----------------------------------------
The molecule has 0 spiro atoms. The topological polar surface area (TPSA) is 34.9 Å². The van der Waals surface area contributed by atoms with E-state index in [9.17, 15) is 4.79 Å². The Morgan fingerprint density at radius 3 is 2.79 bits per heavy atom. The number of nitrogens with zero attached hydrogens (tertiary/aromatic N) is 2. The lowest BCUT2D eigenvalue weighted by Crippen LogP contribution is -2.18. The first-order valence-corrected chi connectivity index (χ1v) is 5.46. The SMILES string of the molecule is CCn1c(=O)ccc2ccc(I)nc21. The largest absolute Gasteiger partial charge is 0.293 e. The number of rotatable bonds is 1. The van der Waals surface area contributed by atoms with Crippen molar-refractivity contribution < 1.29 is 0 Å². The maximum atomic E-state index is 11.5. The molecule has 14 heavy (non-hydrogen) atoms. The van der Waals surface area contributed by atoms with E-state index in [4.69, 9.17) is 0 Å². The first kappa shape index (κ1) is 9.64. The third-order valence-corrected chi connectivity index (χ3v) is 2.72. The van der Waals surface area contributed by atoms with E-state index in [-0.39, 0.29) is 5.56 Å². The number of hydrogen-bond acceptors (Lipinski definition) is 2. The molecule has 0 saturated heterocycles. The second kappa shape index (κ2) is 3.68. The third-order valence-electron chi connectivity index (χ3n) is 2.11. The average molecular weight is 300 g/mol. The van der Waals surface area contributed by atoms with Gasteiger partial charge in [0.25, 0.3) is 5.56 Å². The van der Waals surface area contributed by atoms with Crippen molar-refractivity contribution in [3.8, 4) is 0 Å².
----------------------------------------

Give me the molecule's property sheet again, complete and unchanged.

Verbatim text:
The molecule has 0 spiro atoms. The topological polar surface area (TPSA) is 34.9 Å². The van der Waals surface area contributed by atoms with E-state index in [9.17, 15) is 4.79 Å². The Morgan fingerprint density at radius 3 is 2.79 bits per heavy atom. The number of nitrogens with zero attached hydrogens (tertiary/aromatic N) is 2. The lowest BCUT2D eigenvalue weighted by Crippen LogP contribution is -2.18. The first-order valence-corrected chi connectivity index (χ1v) is 5.46. The SMILES string of the molecule is CCn1c(=O)ccc2ccc(I)nc21. The largest absolute Gasteiger partial charge is 0.293 e. The number of rotatable bonds is 1. The van der Waals surface area contributed by atoms with Crippen molar-refractivity contribution < 1.29 is 0 Å². The maximum atomic E-state index is 11.5. The molecule has 14 heavy (non-hydrogen) atoms. The van der Waals surface area contributed by atoms with E-state index in [4.69, 9.17) is 0 Å². The first kappa shape index (κ1) is 9.64. The third-order valence-corrected chi connectivity index (χ3v) is 2.72. The van der Waals surface area contributed by atoms with E-state index in [-0.39, 0.29) is 5.56 Å². The number of hydrogen-bond acceptors (Lipinski definition) is 2. The molecule has 0 saturated heterocycles. The second kappa shape index (κ2) is 3.68. The third-order valence-electron chi connectivity index (χ3n) is 2.11. The average molecular weight is 300 g/mol. The van der Waals surface area contributed by atoms with Gasteiger partial charge in [0.25, 0.3) is 5.56 Å². The van der Waals surface area contributed by atoms with Crippen molar-refractivity contribution in [3.8, 4) is 0 Å².